Fewer Americans Filed Claims Last Week for Jobless Benefits

Initial jobless claims dip

US Jobless Claims Edge Lower To 241000, Labour-Market Strength Still Evident

The department said the rate increased "as the number of jobs declined, while the number of new layoffs increased".

Initial jobless claims, a proxy for layoffs across the US economy, declined by 2,000 to a seasonally adjusted 241,000 in the week ended March 11, the Labor Department said Thursday.

The labor force consists of employed residents and those who are unemployed, but actively looking for jobs. State-supplied comments in the report attributed the drop to layoffs in construction, administrative, support, waste management, and wholesale and retail trade industries.

Over the year, 114,700 jobs were added, a 2.7 percent growth rate, up from 4.32 million in January 2016, state labor officials said. Among the fields with a boost in employment: professional and business services and leisure and hospitality.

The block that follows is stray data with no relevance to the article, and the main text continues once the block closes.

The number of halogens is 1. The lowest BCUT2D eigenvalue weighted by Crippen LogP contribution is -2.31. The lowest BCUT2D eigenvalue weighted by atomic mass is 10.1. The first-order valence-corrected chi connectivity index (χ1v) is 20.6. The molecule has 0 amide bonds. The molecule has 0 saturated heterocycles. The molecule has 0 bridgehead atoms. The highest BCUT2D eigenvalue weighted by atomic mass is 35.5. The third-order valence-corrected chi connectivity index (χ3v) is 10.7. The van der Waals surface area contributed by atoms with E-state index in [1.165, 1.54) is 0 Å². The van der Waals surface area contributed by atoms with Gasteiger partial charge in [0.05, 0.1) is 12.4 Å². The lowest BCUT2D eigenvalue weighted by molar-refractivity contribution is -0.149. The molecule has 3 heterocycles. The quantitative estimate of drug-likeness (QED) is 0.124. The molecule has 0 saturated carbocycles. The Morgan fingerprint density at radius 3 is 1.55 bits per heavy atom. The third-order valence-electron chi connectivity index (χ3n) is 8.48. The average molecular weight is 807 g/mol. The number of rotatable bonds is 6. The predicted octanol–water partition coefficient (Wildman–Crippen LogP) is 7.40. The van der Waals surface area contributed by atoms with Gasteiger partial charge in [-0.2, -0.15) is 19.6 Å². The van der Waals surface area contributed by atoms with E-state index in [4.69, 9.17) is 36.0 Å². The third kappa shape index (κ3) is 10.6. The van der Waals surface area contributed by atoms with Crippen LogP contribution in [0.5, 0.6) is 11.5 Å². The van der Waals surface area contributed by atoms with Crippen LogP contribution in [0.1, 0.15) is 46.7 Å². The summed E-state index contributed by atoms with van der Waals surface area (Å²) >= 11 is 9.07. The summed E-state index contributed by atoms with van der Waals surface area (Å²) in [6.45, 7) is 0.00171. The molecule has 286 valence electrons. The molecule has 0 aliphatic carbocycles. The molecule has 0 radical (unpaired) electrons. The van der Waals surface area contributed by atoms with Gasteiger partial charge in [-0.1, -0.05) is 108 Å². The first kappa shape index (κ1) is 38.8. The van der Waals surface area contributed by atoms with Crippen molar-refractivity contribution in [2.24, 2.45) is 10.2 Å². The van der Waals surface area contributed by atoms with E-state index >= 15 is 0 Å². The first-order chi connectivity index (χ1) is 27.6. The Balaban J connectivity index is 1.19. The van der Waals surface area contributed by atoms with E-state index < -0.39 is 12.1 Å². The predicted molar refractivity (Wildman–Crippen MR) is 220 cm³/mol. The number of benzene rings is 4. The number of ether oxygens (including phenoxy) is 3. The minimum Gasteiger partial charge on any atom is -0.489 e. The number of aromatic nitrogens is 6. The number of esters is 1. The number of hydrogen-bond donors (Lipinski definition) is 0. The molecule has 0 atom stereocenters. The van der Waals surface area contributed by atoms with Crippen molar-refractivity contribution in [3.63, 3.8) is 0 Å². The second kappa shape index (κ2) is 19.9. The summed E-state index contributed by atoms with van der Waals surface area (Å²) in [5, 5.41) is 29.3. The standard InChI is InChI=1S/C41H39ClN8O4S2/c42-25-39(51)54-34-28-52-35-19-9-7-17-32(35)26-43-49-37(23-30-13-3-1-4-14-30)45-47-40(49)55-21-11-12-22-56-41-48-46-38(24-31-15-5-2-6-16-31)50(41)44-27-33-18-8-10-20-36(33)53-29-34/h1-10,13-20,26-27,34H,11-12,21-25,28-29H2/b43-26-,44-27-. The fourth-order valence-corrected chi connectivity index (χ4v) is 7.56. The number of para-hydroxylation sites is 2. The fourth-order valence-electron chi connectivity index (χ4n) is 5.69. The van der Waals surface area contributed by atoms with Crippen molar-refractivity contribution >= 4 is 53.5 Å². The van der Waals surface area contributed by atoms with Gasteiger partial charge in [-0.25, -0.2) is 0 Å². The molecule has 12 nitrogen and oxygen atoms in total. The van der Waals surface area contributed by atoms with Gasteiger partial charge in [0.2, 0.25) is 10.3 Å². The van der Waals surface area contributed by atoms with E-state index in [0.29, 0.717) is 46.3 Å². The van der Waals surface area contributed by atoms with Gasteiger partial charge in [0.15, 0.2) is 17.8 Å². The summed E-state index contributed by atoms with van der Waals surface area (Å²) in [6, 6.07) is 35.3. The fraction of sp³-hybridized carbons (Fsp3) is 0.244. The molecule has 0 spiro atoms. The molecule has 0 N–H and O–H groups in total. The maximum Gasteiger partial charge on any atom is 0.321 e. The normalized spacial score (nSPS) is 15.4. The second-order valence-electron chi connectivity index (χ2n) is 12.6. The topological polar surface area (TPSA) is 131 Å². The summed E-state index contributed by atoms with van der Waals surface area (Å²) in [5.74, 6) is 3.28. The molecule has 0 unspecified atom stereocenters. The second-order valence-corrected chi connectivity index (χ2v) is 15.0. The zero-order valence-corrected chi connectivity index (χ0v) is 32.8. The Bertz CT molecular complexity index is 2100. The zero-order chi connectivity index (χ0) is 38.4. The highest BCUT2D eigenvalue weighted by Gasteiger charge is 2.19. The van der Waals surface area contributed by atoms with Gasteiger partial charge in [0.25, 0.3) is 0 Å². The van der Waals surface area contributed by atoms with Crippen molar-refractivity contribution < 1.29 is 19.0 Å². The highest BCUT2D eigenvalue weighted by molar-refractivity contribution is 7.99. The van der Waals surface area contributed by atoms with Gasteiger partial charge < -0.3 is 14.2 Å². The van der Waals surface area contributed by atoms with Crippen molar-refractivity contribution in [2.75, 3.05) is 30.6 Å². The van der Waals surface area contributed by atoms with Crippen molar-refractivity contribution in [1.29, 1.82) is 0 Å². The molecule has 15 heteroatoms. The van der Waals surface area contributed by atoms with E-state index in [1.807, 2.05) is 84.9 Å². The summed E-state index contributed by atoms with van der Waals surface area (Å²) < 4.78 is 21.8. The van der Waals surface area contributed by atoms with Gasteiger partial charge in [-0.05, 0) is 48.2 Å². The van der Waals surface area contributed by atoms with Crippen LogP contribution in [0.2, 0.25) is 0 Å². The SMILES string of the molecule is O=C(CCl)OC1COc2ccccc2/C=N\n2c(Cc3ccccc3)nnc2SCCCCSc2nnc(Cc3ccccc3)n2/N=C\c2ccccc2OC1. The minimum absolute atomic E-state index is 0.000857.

Continuing claims, the current number of individuals filing for unemployment insurance benefits, fell by 30,000 to 2,030,000 for the week ended March 4. Over the year, the number of people in the labor force increased by 10,259, as the number of employed grew by 9,236 and the number of unemployed increased by 1,023.

Metro Gainesville and the Georgia Mountains region had the lowest area jobless rate at 4.8 percent, while the Three Rivers region had the highest at 7.4 percent.

The advance seasonally adjusted insured unemployment rate was 1.5 percent for the week ended March 4.

The jobless rate jumped 1.2 percent in January in Whitfield County to 6.9 percent and rose in Murray County by 1 percentage point to 7.8 percent.

The department encourages job seekers and employers to use its online job listing service employgeorgia.com.

Decreases in new claims are typically an indication of an improving labor market as fewer individuals are losing jobs.

Photo at top: New job openings on display at Evanston restaurant.

Local area unemployment data are not seasonally-adjusted, the department said.

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